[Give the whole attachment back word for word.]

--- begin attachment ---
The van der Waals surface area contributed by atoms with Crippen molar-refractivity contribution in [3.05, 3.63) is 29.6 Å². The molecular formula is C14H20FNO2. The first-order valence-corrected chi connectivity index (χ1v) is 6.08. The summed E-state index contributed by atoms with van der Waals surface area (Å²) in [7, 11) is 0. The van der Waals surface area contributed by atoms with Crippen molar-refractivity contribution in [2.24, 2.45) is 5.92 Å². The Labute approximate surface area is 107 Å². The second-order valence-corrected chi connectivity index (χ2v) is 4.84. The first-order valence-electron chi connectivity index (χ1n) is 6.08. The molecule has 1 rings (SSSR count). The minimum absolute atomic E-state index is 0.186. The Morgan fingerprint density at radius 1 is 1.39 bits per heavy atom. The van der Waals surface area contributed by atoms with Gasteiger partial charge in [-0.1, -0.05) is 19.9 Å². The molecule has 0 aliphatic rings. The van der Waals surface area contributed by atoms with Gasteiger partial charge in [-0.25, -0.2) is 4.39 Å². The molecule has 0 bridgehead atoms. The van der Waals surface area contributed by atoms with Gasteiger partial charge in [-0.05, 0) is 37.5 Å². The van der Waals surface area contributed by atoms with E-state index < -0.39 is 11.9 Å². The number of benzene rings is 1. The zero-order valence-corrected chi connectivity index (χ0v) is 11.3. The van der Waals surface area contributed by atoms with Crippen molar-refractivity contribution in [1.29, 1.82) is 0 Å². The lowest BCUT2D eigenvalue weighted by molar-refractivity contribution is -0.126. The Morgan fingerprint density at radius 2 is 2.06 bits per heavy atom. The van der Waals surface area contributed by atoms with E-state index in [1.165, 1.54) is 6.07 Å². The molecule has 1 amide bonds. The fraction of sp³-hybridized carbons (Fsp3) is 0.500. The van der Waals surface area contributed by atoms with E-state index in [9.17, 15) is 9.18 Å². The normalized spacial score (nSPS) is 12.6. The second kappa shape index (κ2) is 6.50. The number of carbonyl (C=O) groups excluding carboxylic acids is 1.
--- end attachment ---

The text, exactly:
The van der Waals surface area contributed by atoms with Crippen molar-refractivity contribution in [3.05, 3.63) is 29.6 Å². The molecular formula is C14H20FNO2. The first-order valence-corrected chi connectivity index (χ1v) is 6.08. The summed E-state index contributed by atoms with van der Waals surface area (Å²) in [7, 11) is 0. The van der Waals surface area contributed by atoms with Crippen molar-refractivity contribution in [2.24, 2.45) is 5.92 Å². The Labute approximate surface area is 107 Å². The second-order valence-corrected chi connectivity index (χ2v) is 4.84. The first-order valence-electron chi connectivity index (χ1n) is 6.08. The molecule has 1 rings (SSSR count). The minimum absolute atomic E-state index is 0.186. The Morgan fingerprint density at radius 1 is 1.39 bits per heavy atom. The van der Waals surface area contributed by atoms with Gasteiger partial charge in [-0.1, -0.05) is 19.9 Å². The molecule has 0 aliphatic rings. The van der Waals surface area contributed by atoms with Gasteiger partial charge in [-0.25, -0.2) is 4.39 Å². The molecule has 0 bridgehead atoms. The van der Waals surface area contributed by atoms with Gasteiger partial charge in [-0.05, 0) is 37.5 Å². The van der Waals surface area contributed by atoms with E-state index < -0.39 is 11.9 Å². The number of benzene rings is 1. The zero-order valence-corrected chi connectivity index (χ0v) is 11.3. The van der Waals surface area contributed by atoms with Crippen molar-refractivity contribution in [1.29, 1.82) is 0 Å². The lowest BCUT2D eigenvalue weighted by molar-refractivity contribution is -0.126. The Morgan fingerprint density at radius 2 is 2.06 bits per heavy atom. The van der Waals surface area contributed by atoms with E-state index in [1.165, 1.54) is 6.07 Å². The molecule has 1 amide bonds. The fraction of sp³-hybridized carbons (Fsp3) is 0.500. The van der Waals surface area contributed by atoms with E-state index in [9.17, 15) is 9.18 Å². The normalized spacial score (nSPS) is 12.6. The second kappa shape index (κ2) is 6.50. The number of carbonyl (C=O) groups excluding carboxylic acids is 1.